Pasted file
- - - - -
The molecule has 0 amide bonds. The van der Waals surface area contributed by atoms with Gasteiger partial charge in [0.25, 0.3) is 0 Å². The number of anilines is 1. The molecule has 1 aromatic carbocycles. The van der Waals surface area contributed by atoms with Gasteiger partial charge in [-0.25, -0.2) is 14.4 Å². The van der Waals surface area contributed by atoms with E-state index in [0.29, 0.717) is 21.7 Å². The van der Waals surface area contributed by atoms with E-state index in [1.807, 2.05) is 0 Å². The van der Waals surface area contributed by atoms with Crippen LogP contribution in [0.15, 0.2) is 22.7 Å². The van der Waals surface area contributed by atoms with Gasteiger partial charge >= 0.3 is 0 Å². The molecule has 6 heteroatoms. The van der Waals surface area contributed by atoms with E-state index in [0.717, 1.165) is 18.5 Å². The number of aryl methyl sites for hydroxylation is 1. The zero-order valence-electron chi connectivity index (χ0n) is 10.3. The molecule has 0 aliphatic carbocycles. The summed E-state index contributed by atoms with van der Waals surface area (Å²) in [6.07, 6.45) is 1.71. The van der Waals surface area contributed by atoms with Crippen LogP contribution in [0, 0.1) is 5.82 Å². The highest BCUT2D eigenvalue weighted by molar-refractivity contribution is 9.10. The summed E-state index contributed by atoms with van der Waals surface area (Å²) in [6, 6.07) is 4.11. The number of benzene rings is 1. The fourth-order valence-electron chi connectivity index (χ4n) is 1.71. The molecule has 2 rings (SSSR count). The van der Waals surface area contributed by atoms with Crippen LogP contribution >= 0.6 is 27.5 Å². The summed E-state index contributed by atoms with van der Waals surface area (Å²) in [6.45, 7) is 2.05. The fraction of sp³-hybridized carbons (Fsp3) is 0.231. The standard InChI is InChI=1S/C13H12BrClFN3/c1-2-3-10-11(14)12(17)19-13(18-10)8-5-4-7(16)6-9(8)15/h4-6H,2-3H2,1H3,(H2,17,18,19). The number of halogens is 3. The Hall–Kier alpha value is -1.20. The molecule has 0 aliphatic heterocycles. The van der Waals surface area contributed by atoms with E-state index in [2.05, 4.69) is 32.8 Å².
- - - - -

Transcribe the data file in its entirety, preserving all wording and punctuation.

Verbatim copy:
The molecule has 0 amide bonds. The van der Waals surface area contributed by atoms with Gasteiger partial charge in [0.25, 0.3) is 0 Å². The number of anilines is 1. The molecule has 1 aromatic carbocycles. The van der Waals surface area contributed by atoms with Gasteiger partial charge in [-0.25, -0.2) is 14.4 Å². The van der Waals surface area contributed by atoms with E-state index in [0.29, 0.717) is 21.7 Å². The van der Waals surface area contributed by atoms with E-state index in [1.807, 2.05) is 0 Å². The van der Waals surface area contributed by atoms with Crippen LogP contribution in [0.15, 0.2) is 22.7 Å². The van der Waals surface area contributed by atoms with Gasteiger partial charge >= 0.3 is 0 Å². The molecule has 6 heteroatoms. The van der Waals surface area contributed by atoms with E-state index in [0.717, 1.165) is 18.5 Å². The number of aryl methyl sites for hydroxylation is 1. The zero-order valence-electron chi connectivity index (χ0n) is 10.3. The molecule has 0 aliphatic carbocycles. The summed E-state index contributed by atoms with van der Waals surface area (Å²) in [6.07, 6.45) is 1.71. The van der Waals surface area contributed by atoms with Crippen LogP contribution in [0, 0.1) is 5.82 Å². The highest BCUT2D eigenvalue weighted by molar-refractivity contribution is 9.10. The summed E-state index contributed by atoms with van der Waals surface area (Å²) in [6, 6.07) is 4.11. The number of benzene rings is 1. The fourth-order valence-electron chi connectivity index (χ4n) is 1.71. The molecule has 2 rings (SSSR count). The van der Waals surface area contributed by atoms with Crippen LogP contribution >= 0.6 is 27.5 Å². The summed E-state index contributed by atoms with van der Waals surface area (Å²) in [6.45, 7) is 2.05. The fraction of sp³-hybridized carbons (Fsp3) is 0.231. The standard InChI is InChI=1S/C13H12BrClFN3/c1-2-3-10-11(14)12(17)19-13(18-10)8-5-4-7(16)6-9(8)15/h4-6H,2-3H2,1H3,(H2,17,18,19). The number of halogens is 3. The Hall–Kier alpha value is -1.20. The molecule has 0 aliphatic heterocycles. The van der Waals surface area contributed by atoms with E-state index in [2.05, 4.69) is 32.8 Å².